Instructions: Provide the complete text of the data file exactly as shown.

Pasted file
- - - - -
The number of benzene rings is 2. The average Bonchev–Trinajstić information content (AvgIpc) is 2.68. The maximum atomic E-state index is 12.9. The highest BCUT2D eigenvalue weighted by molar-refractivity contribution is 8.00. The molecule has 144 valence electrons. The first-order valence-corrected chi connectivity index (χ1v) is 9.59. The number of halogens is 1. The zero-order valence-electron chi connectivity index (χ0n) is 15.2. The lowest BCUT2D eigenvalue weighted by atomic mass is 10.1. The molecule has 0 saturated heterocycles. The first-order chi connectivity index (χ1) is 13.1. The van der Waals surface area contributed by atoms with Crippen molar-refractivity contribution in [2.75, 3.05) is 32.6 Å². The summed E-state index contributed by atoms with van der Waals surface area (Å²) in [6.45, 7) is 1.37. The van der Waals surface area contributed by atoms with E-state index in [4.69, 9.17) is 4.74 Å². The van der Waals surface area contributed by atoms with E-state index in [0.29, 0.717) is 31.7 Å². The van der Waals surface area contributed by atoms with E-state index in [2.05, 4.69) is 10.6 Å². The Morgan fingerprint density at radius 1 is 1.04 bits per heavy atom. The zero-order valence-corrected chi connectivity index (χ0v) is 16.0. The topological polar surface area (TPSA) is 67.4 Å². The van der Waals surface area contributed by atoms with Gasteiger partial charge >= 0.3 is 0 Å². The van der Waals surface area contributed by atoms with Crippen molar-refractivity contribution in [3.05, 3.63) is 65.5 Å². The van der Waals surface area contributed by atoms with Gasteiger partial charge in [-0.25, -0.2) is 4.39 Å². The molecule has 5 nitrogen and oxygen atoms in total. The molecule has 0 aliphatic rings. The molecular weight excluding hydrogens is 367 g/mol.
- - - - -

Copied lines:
The number of benzene rings is 2. The average Bonchev–Trinajstić information content (AvgIpc) is 2.68. The maximum atomic E-state index is 12.9. The highest BCUT2D eigenvalue weighted by molar-refractivity contribution is 8.00. The molecule has 144 valence electrons. The first-order valence-corrected chi connectivity index (χ1v) is 9.59. The number of halogens is 1. The zero-order valence-electron chi connectivity index (χ0n) is 15.2. The lowest BCUT2D eigenvalue weighted by atomic mass is 10.1. The molecule has 0 saturated heterocycles. The first-order chi connectivity index (χ1) is 13.1. The van der Waals surface area contributed by atoms with Crippen molar-refractivity contribution in [2.75, 3.05) is 32.6 Å². The summed E-state index contributed by atoms with van der Waals surface area (Å²) in [6.45, 7) is 1.37. The van der Waals surface area contributed by atoms with E-state index in [4.69, 9.17) is 4.74 Å². The van der Waals surface area contributed by atoms with E-state index in [0.29, 0.717) is 31.7 Å². The van der Waals surface area contributed by atoms with E-state index in [2.05, 4.69) is 10.6 Å². The Morgan fingerprint density at radius 1 is 1.04 bits per heavy atom. The zero-order valence-corrected chi connectivity index (χ0v) is 16.0. The topological polar surface area (TPSA) is 67.4 Å². The van der Waals surface area contributed by atoms with Gasteiger partial charge >= 0.3 is 0 Å². The van der Waals surface area contributed by atoms with Crippen molar-refractivity contribution in [3.05, 3.63) is 65.5 Å². The van der Waals surface area contributed by atoms with Gasteiger partial charge in [-0.25, -0.2) is 4.39 Å². The molecule has 5 nitrogen and oxygen atoms in total. The molecule has 0 aliphatic rings. The molecular weight excluding hydrogens is 367 g/mol.